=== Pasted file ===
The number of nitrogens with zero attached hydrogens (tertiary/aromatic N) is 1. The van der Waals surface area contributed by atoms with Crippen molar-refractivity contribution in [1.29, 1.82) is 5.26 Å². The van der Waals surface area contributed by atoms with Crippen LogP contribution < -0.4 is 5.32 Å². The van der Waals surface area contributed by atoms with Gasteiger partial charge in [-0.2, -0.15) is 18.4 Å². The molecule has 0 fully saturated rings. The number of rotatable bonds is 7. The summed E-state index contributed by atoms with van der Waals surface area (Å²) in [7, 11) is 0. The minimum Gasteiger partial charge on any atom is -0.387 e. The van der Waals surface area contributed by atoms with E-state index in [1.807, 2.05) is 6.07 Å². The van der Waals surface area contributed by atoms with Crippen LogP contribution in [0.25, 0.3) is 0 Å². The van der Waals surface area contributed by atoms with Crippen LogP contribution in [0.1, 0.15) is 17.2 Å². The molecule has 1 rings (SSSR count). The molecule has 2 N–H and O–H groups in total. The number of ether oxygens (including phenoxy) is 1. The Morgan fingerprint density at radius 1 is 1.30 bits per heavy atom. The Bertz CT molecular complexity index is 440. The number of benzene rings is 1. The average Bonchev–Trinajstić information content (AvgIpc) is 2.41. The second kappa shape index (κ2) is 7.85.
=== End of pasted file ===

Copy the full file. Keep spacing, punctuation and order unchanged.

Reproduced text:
The number of nitrogens with zero attached hydrogens (tertiary/aromatic N) is 1. The van der Waals surface area contributed by atoms with Crippen molar-refractivity contribution in [1.29, 1.82) is 5.26 Å². The van der Waals surface area contributed by atoms with Crippen LogP contribution < -0.4 is 5.32 Å². The van der Waals surface area contributed by atoms with Gasteiger partial charge in [-0.2, -0.15) is 18.4 Å². The molecule has 0 fully saturated rings. The number of rotatable bonds is 7. The summed E-state index contributed by atoms with van der Waals surface area (Å²) in [7, 11) is 0. The minimum Gasteiger partial charge on any atom is -0.387 e. The van der Waals surface area contributed by atoms with E-state index in [1.807, 2.05) is 6.07 Å². The van der Waals surface area contributed by atoms with Crippen LogP contribution in [0.25, 0.3) is 0 Å². The van der Waals surface area contributed by atoms with Crippen LogP contribution in [0.1, 0.15) is 17.2 Å². The molecule has 1 rings (SSSR count). The molecule has 2 N–H and O–H groups in total. The number of ether oxygens (including phenoxy) is 1. The Morgan fingerprint density at radius 1 is 1.30 bits per heavy atom. The Bertz CT molecular complexity index is 440. The number of benzene rings is 1. The average Bonchev–Trinajstić information content (AvgIpc) is 2.41. The second kappa shape index (κ2) is 7.85.